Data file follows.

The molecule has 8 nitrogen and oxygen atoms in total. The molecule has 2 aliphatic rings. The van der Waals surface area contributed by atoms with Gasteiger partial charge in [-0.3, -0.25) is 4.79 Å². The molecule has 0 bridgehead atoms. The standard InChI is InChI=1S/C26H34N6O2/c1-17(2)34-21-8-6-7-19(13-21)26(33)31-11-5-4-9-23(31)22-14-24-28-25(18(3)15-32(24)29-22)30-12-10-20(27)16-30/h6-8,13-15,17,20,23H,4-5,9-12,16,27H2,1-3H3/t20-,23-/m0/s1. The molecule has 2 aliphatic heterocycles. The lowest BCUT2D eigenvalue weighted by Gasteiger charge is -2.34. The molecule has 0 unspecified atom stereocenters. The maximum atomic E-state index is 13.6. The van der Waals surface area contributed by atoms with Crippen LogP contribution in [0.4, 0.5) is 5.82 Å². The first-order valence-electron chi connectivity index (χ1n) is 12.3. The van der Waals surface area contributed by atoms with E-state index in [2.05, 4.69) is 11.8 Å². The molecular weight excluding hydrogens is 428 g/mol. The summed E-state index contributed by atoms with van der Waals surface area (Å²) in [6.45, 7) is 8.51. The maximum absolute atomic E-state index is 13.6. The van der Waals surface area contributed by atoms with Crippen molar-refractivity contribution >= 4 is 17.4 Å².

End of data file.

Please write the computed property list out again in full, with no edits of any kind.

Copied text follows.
The molecule has 8 nitrogen and oxygen atoms in total. The molecule has 2 aliphatic rings. The van der Waals surface area contributed by atoms with Gasteiger partial charge in [-0.3, -0.25) is 4.79 Å². The molecule has 0 bridgehead atoms. The standard InChI is InChI=1S/C26H34N6O2/c1-17(2)34-21-8-6-7-19(13-21)26(33)31-11-5-4-9-23(31)22-14-24-28-25(18(3)15-32(24)29-22)30-12-10-20(27)16-30/h6-8,13-15,17,20,23H,4-5,9-12,16,27H2,1-3H3/t20-,23-/m0/s1. The molecule has 2 aliphatic heterocycles. The lowest BCUT2D eigenvalue weighted by Gasteiger charge is -2.34. The molecule has 0 unspecified atom stereocenters. The maximum atomic E-state index is 13.6. The van der Waals surface area contributed by atoms with Crippen LogP contribution in [0.4, 0.5) is 5.82 Å². The first-order valence-electron chi connectivity index (χ1n) is 12.3. The van der Waals surface area contributed by atoms with E-state index in [2.05, 4.69) is 11.8 Å². The molecular weight excluding hydrogens is 428 g/mol. The summed E-state index contributed by atoms with van der Waals surface area (Å²) in [6.45, 7) is 8.51. The maximum absolute atomic E-state index is 13.6. The van der Waals surface area contributed by atoms with Crippen molar-refractivity contribution >= 4 is 17.4 Å².